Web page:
What Is Medicare?
Medicare is a health insurance program created by the United States Government to subsidize healthcare services to people that have reached the age of 65 who didn’t have health insurance coverage. Medicare is overseen by the Centers for Medicare and Services (CMS), an agency within the U.S. Department of Health and Human Services. This program also extends coverage for individuals with particular disabilities, and those who have Amyotrophic Lateral Sclerosis (ALS) or End-Stage Renal Disease.
Medicare eligibility depends on specific criteria. Anyone who has lived in the United States for at least five years and is about the age of 65 qualifies for Medicare coverage. People under the age of 65 may qualify for Medicare if they receive Social Security Disability Insurance. However, those who receive Social Security disability benefits need to wait for two years after receiving their first check before being eligible for this program.
Anyone with kidney failure or ALS automatically qualifies for Medicare, no matter the age of the applicant. If you are insured, or your spouse has contributed to Medicare for ten years or more through payroll taxes, they can get premium-free Medicare Part A. However, the other parts of the Medicare program require you to pay for premiums.
Medicare is funded through several different sources. For example, United States taxpayers contribute to the Medicare program through the Federal Insurance Contributions Act (FICA). This goes towards Medicare deductions and Social Security. As of 2020, workers contribute a total of 7.65 percent of their paychecks to the Federal Insurance Contributions Act: 1.45 percent to Medicare, and 6.2 percent to Social Security. In addition, employers pay the same percentage of money on behalf of the employee.
While Medicare offers consumers more choice in terms of coverage and costs, it also introduces complexity for the people looking to sign up. The decisions surrounding this program can become overwhelming without the right help.
Enrolling In Medicare
Medicare can be challenging. Many worry that they don’t have enough information as they prepare to enter Medicare and feel tense about this process. For some people, enrolling for Medicare is automatic, while for others, it depends on certain factors, and we are here to help. The steps you take before enrolling in Medicare will depend on whether you are still getting your retirement benefits when you start the Initial Enrollment Period.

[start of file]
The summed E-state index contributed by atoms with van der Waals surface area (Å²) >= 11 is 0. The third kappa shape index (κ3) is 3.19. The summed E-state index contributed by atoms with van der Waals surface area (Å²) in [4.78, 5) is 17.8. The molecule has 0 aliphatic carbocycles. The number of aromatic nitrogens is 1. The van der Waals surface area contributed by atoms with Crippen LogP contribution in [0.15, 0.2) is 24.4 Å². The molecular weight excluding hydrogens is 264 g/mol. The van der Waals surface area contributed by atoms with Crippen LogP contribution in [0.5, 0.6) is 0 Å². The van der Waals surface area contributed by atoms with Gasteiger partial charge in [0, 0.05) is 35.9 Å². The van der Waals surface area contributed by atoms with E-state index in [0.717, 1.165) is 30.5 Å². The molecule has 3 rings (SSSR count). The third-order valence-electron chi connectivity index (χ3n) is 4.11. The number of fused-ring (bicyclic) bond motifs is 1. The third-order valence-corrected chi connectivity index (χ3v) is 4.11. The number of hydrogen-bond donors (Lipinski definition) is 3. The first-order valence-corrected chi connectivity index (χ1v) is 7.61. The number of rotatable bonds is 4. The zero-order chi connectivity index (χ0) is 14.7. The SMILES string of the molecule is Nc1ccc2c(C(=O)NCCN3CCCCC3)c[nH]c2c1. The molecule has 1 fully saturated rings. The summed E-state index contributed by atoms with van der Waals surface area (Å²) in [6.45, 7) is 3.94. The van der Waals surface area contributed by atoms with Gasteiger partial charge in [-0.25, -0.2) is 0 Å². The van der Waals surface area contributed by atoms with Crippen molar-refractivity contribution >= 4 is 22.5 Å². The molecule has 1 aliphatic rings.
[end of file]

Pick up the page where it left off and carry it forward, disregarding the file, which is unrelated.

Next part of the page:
Anyone that is receiving SSRB or RRB can automatically enroll in both Medicare Part A and Part B, but for the people that are not receiving these benefits, they’ll need to actively enroll in Medicare. If you are eligible for automatic Medicare enrollment, you will get a parcel in the mail three months before your health coverage starts with your new Medicare card.
Moreover, you’ll get a letter that explains how Medicare works. You can automatically enroll in both Medicare Part A and B. As for the people that get Social Security Retirement benefits, their card and package will come from SSA. In contrast, those that get Railroad Retirement benefits will get their card and package from the Railroad Retirement Board.
You shouldn’t turn down Medicare Part B unless you or your partner still have job insurance that gives them coverage. If you turn down Medicare Part B without having insurance from your current employer, you may suffer a premium penalty if you want to enroll in a Medicare plan in the future.
Moreover, if you become eligible for Medicare while still receiving coverage from your job-based insurance, you can enroll in Medicare to pay less for your care and have primary coverage. If you are 65 years old and not receiving Railroad Retirement benefits or Social Security benefits, you’ll need to actively enroll in a Medicare plan.
Signing Up For Medicare
If you need to enroll in Medicare, the steps below can be your guide. If you are considering Medicare enrollment during your IEP, you can sign up for Medicare Part A or B as follows:
- Go to your local social security office
- Mail a dated and signed letter to a Social Security that includes your name, SSN, and the date you want to enroll in Medicare, you can apply online.
- If you are eligible for RRB, enroll in Medicare by contacting your local Railroad Retirement Board or calling RRB.
- To protect yourself from incurring a Medicare Part B premium penalty in case your application is lost, ensure to keep proof when you tried enrolling in Medicare.
- Ensure to take note of the Medicare agent you talk to, along with the date and time of discussion.